I have a Shure PGXD14 Digital Wireless System  velcro'd to the top of the amps along with the power supply and chord. It looks like a lot of cables and stuff but it's only the send and return from the pedal board, the XLR from the Sure mic, and the 1/4 inch going into the amp from the wireless. SIMPLE!  Talk soon I hope, Bruce

Rico's retirement plan.

"I'll Sell a vintage guitar every 3 years and hope I don't live past 102!!!"


67' Gibson ES335

70' Gibson Johnny Smith

The Gibson Johnny Smith again

And Again!

Not a very good shot of Rico's 71' Gibson SG but check out that guitar strap!

Gibson SG!??

Ofc. Phil Wasek and pre-PoPo Rico.

Not a good way to transport a 69' Country Gentleman, gentlemen!

 Gretsch 69' Country Gentlemen

72' Ovation   


Very hard to see but that's a first run Vox Super Beatle on stage powering Rico's sound pushed by a Gretch Country Gentleman. Sports coats and turtlenecks? Very cool!


67' Gibson ES335 played through a 1968 Fender Super reverb amp. The year was 1996. Bruce was practicing some new arrangements with Ed Kane and Don McGrath on bagpipes


Question from the Guestbook:

173. Rico fan - 2008-07-12 17:25:33
Is that Bruce playing country guitar on Put Me Out Of Business? Just heard it on one of the old Bluestack CD’s. That and Danny Boy.

Irish power trio, BLUESTACK!

We toured all over the country playing Irish Rebel Rock!

                            An  undisclosed cemetery!                At Gaelic Park                 Music Row in Nashville!

BLUESTACK, Irish Rebel Rock!

Answer: Yes, but the original song is called SAXON CAGE. I recorded that CD with Brendan Loughrey shortly before our power trio Bluestack broke up. I recorded it direct into a CD recorder using onboard effects. No amp or pedals. It was an over-track and I had to listen as I was recording thru headphones. I recorded Danny Boy the same way. Kinda tricky on a cold winter morning in Brendan's basement but it worked!



"I just go where the guitar takes me. I wouldn't know any newer bands. We're past the pimple stage. I'm sick to death of people saying we've made 11 albums that sounds exactly the same, In fact, we've made 12 albums that sound exactly the same. There are all sorts of cute puppy dogs, but it doesn't stop people from going out and buying Dobermans. We're a rock group. we're noisy, rowdy, sensational and weird. When I'm on stage the savage in me is released. It's like going back to being a cave man. It takes me six hours to come down after a show."

"Yes, we're still five little people with a noisy attitude!"

The MAN!!

Mr. Keith Richards, 2010 & beyond!

Few humans have cheated death more often than Keef. He has survived multiple near-fatal drug over-doses and knocked back enough booze to disease two-dozen livers. On occasion his blood has become so toxic he's required a full transfusion. Richards has lived through incarceration, tumbles from trees and peril at the hands of Hells Angels. He seems to know no fear!

Keith's remarkable durability inspires faith in the adolescent dream that if you stay true to the spirit of Rock N' Roll, you can swagger through this whole damned life with a cigarette dangling from you lip, a strong drink in one hand, guitar in the other, and a scarf flung nonchalantly over your shoulder. At public appearances "Keef" often observes,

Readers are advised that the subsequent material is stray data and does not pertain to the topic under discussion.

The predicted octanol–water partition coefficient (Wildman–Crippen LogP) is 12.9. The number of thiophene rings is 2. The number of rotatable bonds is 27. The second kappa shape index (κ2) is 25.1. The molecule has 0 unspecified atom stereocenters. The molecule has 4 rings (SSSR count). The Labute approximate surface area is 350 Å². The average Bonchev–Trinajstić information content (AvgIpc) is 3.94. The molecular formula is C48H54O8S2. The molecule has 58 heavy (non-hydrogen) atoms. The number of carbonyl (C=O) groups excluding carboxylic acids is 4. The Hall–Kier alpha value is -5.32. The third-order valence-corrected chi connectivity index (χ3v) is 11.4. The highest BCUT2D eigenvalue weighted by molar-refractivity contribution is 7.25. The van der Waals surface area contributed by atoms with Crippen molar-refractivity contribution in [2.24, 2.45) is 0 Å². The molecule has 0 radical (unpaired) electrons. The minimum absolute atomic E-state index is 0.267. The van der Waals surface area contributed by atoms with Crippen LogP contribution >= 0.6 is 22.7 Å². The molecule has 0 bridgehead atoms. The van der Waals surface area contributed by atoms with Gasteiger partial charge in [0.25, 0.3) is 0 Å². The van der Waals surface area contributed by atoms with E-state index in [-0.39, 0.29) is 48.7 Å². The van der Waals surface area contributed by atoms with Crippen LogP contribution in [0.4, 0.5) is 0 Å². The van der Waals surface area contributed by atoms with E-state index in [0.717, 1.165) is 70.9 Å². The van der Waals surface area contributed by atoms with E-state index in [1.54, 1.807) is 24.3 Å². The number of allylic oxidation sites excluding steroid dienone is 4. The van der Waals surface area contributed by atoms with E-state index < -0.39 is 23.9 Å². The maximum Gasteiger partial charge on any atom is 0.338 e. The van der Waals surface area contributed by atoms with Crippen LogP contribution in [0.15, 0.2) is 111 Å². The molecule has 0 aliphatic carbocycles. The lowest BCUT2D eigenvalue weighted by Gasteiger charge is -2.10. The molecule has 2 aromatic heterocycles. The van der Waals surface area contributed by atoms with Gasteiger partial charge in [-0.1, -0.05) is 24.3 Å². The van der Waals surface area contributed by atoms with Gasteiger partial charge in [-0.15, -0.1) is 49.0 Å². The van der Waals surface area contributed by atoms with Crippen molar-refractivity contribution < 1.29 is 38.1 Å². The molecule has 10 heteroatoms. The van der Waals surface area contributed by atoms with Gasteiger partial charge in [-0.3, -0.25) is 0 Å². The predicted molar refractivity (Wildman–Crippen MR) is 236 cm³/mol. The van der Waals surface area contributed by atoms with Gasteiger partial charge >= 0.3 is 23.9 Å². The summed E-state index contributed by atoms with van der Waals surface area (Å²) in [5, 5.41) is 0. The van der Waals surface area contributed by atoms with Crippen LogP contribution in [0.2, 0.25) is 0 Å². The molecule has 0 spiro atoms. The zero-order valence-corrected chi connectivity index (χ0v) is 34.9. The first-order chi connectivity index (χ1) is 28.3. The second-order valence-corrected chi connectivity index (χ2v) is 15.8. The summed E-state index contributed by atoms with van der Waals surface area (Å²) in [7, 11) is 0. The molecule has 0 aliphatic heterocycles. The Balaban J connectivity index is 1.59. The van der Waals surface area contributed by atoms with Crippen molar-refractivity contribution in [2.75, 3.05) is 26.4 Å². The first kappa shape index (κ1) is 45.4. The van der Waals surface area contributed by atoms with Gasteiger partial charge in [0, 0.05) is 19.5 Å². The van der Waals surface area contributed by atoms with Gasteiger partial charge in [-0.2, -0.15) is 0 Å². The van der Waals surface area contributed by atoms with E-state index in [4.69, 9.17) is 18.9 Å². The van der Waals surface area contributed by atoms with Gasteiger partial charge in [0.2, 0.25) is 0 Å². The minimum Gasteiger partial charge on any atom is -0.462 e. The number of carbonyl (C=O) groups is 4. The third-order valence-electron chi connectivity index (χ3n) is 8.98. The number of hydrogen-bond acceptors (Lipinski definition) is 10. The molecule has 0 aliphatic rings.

"It's good to be here.....It's good to be anywhere!"

It's certainly great to have them both here....STILL!! Long Live the Keef & Angus!


Stevie Ray Vaughan

"Like my brother Jimmie says, I play like I'm breaking out of jail."

Rest In Peace SRV. Your music lives and is safe with us. PROMISE!

Saving the BEST for last!

Mr. Brian "Rockabilly" Setzer!

This Cat is the best guitar slinger I've ever heard and I've heard them all!



It's All Eddie Cochran's Fault!   By Binky Philips

Eddie Cochran. Okay, yeah, I know, that's the guy who wrote "Summertime Blues," right? Yeah, cool... uh... He's that dude that 21st-century rockabilly fans worship as a deity. Inducted into the Rock'n'Roll Hall of Fame the second year they were open for business. Oh yeah, sure, I know the guy.

Uh, no, you don't. I've had a bee in my bonnet about this young man for decades, dammit! Here's the deal-io! Eddie Cochran was a Paradigm Guitar Player... Closer to James Marshall Hendrix than a late-1950s contemporary like James Burton in the Impact category.

A Pedantic Paragraph: No matter which art form, artists who single-handedly shift the direction of their field of artistic endeavor are extremely rare. There have been a small number of Paradigm guitarists over the last six decades or so. Most often cited, Charlie Christian, Django Reinhardt, Les Paul, B.B. King, Pete Townshend, Jimi Hendrix, Eddie Van Halen... All utterly valid. Yet, somehow, in a field that has been, and is, pored over on a minute-to-minute basis the world over, there remains someone in the shadows, who among only the true rock cognoscenti, stands shoulder to shoulder with the all of above-mentioned, Eddie Cochran.

Before we go any further, let's retell the tale of Cute Paulie meeting Johnny Rhythm for the first time... It's around 3:30 in the afternoon on Saturday, July 6, 1957. Paul has watched John's Quarrymen do a few tunes at a garden party at a Liverpool church. Wanting to impress John, who is clearly the leader of the group, and just as clearly a bit of a hard-ass, Paul he knows exactly what to hit this guy with... Years later, John Lennon recalling the moment, was knocked out by the fact that Paul knew all the chords and words to "20 Flight Rock" by "everyone's idol," Eddie Cochran.

And right there, you have the whole story in one word. "Idol" is just not a word you can throw around. It's worthless (false!) when you do. Eddie Cochran, the merest two-hit-wonder also-ran in his own country, the US of A, was worshipped right along side Elvis Presley in Great Britain in the 1950s. It is this off kilter fact, among other pop-culture-stew ingredients, that one can directly trace the almost total dominance of English rock guitarists from 1964 through the early 70s.